NEIL Thornley, head of Freans high school, Bacup, with 940 pupils, predominantly white: "We do have an endemic problem of institutional racism in this country and it would be stupid for schools not to recognise this.
"It is more the norm than the exception for people to just about tolerate people with different-coloured skins. We have to deal with prejudice, for example boys' attitudes to girls, as well as racial prejudice. And there is tribalism, with gangs of boys based on race.
"Our pupils are receptive. They saw the Lawrence case as a disgraceful miscarriage of justice, but in the next breath will make a racist remark.
"When we read To Kill A Mockingbird we have to drum into them what the themes are. We deal with race issues as they arise throughout the curriculum as well as formally in PSE. They know they will be in trouble of they make a prejudiced remark.
"I have told pupils not to speak Urdu in the school - I would say the same if they were Welsh - because I don't want them to make themselves separate."
Richard Fawcett, head of Thurston upper school, with 1,280 pupils from a predominently white rural population: "I don't believe that the education system is institutionally racist. We all work hard to make sure it isn't.
"We teach our pupils that racial intolerance is wrong, and the local authority has a clear policy of promoting multi-culturalism. We ensure our pupils can handle racial intolerance and be prepared for a life in a more varied multi-cultural area. But there is no room for complacency."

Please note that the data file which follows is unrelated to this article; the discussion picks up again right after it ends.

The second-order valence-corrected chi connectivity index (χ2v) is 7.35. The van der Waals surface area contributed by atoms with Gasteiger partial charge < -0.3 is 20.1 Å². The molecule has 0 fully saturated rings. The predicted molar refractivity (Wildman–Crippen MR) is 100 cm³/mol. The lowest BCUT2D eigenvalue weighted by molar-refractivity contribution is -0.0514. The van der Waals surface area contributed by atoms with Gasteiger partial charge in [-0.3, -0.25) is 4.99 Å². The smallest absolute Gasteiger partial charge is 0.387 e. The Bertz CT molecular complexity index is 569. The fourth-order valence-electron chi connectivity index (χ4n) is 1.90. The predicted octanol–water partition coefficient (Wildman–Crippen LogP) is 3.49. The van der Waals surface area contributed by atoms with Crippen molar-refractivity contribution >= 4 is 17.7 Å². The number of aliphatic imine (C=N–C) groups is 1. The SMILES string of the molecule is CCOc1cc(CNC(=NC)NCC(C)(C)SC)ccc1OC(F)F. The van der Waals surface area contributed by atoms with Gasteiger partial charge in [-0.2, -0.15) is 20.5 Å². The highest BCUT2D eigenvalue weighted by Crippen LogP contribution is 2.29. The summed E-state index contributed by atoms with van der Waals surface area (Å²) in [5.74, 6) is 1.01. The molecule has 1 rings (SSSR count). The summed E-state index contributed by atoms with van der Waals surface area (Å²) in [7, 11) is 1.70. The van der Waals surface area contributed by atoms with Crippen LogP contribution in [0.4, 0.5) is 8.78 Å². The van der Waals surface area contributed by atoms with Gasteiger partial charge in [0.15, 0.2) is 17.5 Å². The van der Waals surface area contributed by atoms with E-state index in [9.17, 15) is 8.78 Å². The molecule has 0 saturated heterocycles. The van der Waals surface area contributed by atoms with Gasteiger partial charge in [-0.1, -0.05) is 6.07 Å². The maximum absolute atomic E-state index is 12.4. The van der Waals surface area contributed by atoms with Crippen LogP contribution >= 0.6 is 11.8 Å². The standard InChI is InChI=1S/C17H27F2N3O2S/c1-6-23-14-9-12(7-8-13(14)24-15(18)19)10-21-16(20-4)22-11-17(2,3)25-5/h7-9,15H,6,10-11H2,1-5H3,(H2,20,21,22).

Howard Horsley, of Havelock school, with 600 pupils in Grimsby: "When I first came here in 1985 the issue of racism had been ignored and there was evidence of racist groups in the area. This is no longer the case.
"I have always taken racism very seriously, but there is a danger if it is elevated above other sorts of prejudice. In my school there is great rivalry between those from Lincolnshire against the "Yorkies" across the border. It is about breeding a climate in schools where people are tolerant of those who are different and have respect for the individual. The problem is that the national curriculum is an academic curriculum and subjects such as drama, which can deal with emotional development and use role play to investigate sensitive issues, can be pushed out."
Joan Senior, head of Brentford girls school, multi-ethnic, 750 pupils, inner-city London: "We have worked hard to allow the girls to be comfortable about expressing their different cultures, and the school is richer for it. But it has taken a lot of work and commitment. The staff have had training - for example learning about African-Caribbean behaviour to prevent interpreting it the wrong way.
"About 13 years ago when I first encountered anti-racism training it was about confronting your own racism - many people felt threatened by this. "But today's young teachers would be shocked at the idea of not valuing different cultures."